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The name ?hippo? means river horse and it can grow to 1.5m in height and a length of 5m, weighing up to 3.5 ton. It has excellent hearing, eye sight and sense of smell.
Hippos spend most of their days in the water. Their ears, nose and eyes are positioned on the top of the head, so that it can still see all around while partly submersed and it is able to close its ears and nostrils to avoid water entering. Hippos secrete a red substance which acts as a sunscreen for their sensitive skin when on land. For short distances hippos car run at speeds up to 30 km an hour, but they are unable to jump or step over obstacles.
Despite its bulk, the hippo moves effortlessly under water, partly due to its neutral buoyancy which enables it to sink to the bottom where it walks about with ease. The hippo can stay under water for up to 15 minutes.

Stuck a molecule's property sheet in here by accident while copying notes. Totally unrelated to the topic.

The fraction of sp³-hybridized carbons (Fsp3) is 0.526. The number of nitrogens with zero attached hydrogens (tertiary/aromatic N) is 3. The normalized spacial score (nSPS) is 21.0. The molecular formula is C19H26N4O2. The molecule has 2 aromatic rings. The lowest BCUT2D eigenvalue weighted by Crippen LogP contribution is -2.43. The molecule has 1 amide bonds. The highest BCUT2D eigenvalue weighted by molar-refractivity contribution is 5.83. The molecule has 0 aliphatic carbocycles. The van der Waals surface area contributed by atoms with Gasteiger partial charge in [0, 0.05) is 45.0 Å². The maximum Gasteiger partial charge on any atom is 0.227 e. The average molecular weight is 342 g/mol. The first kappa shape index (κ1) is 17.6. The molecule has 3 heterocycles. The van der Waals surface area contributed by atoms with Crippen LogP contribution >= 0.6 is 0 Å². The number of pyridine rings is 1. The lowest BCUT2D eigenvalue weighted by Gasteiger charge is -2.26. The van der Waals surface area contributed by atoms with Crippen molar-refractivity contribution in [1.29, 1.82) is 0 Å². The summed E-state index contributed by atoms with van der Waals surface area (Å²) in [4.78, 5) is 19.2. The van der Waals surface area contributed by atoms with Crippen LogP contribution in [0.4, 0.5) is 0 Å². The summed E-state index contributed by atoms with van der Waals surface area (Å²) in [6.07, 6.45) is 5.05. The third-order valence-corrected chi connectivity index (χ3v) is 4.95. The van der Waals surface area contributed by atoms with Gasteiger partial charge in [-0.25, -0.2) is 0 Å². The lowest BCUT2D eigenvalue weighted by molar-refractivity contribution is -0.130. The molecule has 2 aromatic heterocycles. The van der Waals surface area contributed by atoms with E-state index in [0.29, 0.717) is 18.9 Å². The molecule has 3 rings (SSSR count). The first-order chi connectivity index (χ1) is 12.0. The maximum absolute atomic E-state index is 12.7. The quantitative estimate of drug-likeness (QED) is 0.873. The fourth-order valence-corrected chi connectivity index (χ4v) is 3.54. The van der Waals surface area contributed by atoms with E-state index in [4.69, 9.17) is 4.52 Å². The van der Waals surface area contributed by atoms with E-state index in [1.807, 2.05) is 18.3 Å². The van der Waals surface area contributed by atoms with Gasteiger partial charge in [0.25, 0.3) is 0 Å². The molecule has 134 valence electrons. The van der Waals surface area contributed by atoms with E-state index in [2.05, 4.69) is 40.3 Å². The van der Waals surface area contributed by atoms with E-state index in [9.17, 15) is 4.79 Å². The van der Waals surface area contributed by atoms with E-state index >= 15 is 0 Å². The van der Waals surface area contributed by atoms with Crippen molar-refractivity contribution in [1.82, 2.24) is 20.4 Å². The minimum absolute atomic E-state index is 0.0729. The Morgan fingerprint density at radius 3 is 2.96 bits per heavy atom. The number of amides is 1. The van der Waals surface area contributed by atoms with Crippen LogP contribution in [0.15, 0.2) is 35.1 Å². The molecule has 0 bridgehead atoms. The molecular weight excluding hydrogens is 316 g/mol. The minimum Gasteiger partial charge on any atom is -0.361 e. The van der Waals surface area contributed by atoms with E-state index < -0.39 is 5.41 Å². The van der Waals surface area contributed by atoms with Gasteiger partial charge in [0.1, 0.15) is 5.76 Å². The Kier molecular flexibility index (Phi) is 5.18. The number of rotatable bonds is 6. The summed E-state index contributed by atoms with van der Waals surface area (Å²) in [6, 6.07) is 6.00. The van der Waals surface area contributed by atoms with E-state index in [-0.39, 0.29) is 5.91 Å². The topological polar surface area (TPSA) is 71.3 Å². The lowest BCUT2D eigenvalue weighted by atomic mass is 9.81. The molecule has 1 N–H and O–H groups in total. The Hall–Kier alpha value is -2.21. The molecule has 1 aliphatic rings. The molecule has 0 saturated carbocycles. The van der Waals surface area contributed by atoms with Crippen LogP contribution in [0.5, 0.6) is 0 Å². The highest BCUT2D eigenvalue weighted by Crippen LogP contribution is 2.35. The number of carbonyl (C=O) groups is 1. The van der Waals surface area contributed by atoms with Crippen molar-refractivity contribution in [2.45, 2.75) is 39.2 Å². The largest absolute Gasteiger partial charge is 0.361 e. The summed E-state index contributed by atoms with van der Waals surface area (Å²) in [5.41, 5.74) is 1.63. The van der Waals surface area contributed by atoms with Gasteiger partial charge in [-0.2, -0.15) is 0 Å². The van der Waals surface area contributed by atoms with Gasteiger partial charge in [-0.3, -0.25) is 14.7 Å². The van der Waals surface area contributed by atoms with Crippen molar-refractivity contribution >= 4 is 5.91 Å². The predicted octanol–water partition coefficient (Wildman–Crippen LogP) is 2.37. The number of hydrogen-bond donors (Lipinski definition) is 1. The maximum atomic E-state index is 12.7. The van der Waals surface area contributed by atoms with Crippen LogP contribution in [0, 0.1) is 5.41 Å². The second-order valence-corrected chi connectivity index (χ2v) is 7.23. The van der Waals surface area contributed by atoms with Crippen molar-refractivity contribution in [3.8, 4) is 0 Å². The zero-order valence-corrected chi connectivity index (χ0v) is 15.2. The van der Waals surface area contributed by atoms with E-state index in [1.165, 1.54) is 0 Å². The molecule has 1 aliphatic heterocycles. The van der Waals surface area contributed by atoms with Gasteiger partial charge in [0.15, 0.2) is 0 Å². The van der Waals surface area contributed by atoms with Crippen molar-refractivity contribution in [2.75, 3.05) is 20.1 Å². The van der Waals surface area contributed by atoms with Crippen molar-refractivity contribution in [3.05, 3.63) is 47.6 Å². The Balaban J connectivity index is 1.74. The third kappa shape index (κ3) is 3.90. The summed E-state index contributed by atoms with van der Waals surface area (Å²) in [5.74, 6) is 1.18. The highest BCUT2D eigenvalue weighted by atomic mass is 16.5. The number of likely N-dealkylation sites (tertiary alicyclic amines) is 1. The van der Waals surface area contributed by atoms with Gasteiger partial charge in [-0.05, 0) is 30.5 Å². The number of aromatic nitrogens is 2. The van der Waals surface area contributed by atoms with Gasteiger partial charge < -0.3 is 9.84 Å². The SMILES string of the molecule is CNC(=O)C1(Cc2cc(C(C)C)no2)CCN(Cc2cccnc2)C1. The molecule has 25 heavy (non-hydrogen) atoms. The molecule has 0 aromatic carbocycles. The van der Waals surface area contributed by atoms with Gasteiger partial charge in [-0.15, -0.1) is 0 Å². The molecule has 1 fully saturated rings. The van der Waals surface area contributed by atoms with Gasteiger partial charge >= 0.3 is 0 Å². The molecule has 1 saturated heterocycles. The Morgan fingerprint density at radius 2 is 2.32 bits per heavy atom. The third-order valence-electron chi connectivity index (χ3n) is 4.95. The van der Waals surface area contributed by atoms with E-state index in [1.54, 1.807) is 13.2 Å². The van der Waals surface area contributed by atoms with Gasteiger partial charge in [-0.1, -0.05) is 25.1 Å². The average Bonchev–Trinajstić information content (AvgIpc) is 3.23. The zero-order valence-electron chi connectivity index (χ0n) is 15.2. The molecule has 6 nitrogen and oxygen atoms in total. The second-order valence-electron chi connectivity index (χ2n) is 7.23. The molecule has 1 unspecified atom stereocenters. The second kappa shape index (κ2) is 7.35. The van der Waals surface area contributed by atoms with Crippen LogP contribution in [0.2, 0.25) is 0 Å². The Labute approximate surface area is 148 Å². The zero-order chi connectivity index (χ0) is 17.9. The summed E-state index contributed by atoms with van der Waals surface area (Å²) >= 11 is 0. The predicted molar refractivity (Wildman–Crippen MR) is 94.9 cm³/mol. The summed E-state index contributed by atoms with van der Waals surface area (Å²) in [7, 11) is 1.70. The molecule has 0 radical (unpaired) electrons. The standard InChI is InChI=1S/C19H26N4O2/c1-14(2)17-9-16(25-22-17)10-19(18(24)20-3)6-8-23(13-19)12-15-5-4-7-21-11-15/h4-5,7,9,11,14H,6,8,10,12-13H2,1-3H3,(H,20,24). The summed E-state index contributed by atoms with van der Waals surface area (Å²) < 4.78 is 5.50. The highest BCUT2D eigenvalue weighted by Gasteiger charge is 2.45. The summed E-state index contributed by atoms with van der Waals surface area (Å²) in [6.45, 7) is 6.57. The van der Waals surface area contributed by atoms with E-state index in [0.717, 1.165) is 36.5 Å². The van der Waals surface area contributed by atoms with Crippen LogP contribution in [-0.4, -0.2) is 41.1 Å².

The herbivorous hippo mainly feeds on land at night. They live in groups of 15 or more animals, sometimes up to 100. The groups are territorial and will chase off any intruders. Hippo are aggressive animals and are said to kill more people every year in Africa than any other animal. A hippo is at its most dangerous when cut off from its natural environment, so NEVER get between a hippo and the water.
After a gestation period of 230 days a single calf is born. The baby usually weighs in at around 35-45 kg. Mother and child will remain aaprt from the herd for a period of up to 45 days before joining the others. The young are able to swim the moment they are born as they are born and nursed underwater. Young hippos are often seen riding on their mother?s back in the water, and other hippos cows will sometimes look after a whole group of calves. Although they will be grazing by the age of five months and weaned at eight months, female calves will stay with their mother until almost fully grown. The main predators for unprotected calves are lions, hyenas and crocodiles, although most deaths are caused by being trampled to death during a fight.
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